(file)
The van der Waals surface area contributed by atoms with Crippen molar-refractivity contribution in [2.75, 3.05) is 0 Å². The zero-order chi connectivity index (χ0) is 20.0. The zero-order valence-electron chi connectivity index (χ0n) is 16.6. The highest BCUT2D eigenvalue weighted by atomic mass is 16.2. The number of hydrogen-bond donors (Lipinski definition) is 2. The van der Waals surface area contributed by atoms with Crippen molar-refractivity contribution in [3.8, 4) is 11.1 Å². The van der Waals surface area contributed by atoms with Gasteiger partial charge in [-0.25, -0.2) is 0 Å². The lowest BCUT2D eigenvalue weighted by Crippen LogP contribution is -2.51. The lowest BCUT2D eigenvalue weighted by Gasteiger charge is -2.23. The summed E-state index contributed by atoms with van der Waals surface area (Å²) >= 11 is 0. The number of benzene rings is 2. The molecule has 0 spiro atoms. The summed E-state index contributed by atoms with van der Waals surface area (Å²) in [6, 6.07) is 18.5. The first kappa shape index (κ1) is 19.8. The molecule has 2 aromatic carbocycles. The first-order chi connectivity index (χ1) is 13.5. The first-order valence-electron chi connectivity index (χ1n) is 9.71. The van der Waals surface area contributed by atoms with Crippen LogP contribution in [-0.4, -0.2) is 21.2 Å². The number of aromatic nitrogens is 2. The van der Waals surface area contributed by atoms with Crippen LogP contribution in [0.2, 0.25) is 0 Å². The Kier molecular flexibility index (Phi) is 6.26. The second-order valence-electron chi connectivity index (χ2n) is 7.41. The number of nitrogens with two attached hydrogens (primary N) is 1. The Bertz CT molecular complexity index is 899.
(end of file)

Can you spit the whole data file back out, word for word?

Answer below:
The van der Waals surface area contributed by atoms with Crippen molar-refractivity contribution in [2.75, 3.05) is 0 Å². The zero-order chi connectivity index (χ0) is 20.0. The zero-order valence-electron chi connectivity index (χ0n) is 16.6. The highest BCUT2D eigenvalue weighted by atomic mass is 16.2. The number of hydrogen-bond donors (Lipinski definition) is 2. The van der Waals surface area contributed by atoms with Crippen molar-refractivity contribution in [3.8, 4) is 11.1 Å². The van der Waals surface area contributed by atoms with Gasteiger partial charge in [-0.25, -0.2) is 0 Å². The lowest BCUT2D eigenvalue weighted by Crippen LogP contribution is -2.51. The lowest BCUT2D eigenvalue weighted by Gasteiger charge is -2.23. The summed E-state index contributed by atoms with van der Waals surface area (Å²) >= 11 is 0. The number of benzene rings is 2. The molecule has 0 spiro atoms. The summed E-state index contributed by atoms with van der Waals surface area (Å²) in [6, 6.07) is 18.5. The first kappa shape index (κ1) is 19.8. The molecule has 2 aromatic carbocycles. The first-order chi connectivity index (χ1) is 13.5. The first-order valence-electron chi connectivity index (χ1n) is 9.71. The van der Waals surface area contributed by atoms with Crippen LogP contribution in [-0.4, -0.2) is 21.2 Å². The number of aromatic nitrogens is 2. The van der Waals surface area contributed by atoms with Crippen LogP contribution in [0.2, 0.25) is 0 Å². The Kier molecular flexibility index (Phi) is 6.26. The second-order valence-electron chi connectivity index (χ2n) is 7.41. The number of nitrogens with two attached hydrogens (primary N) is 1. The Bertz CT molecular complexity index is 899.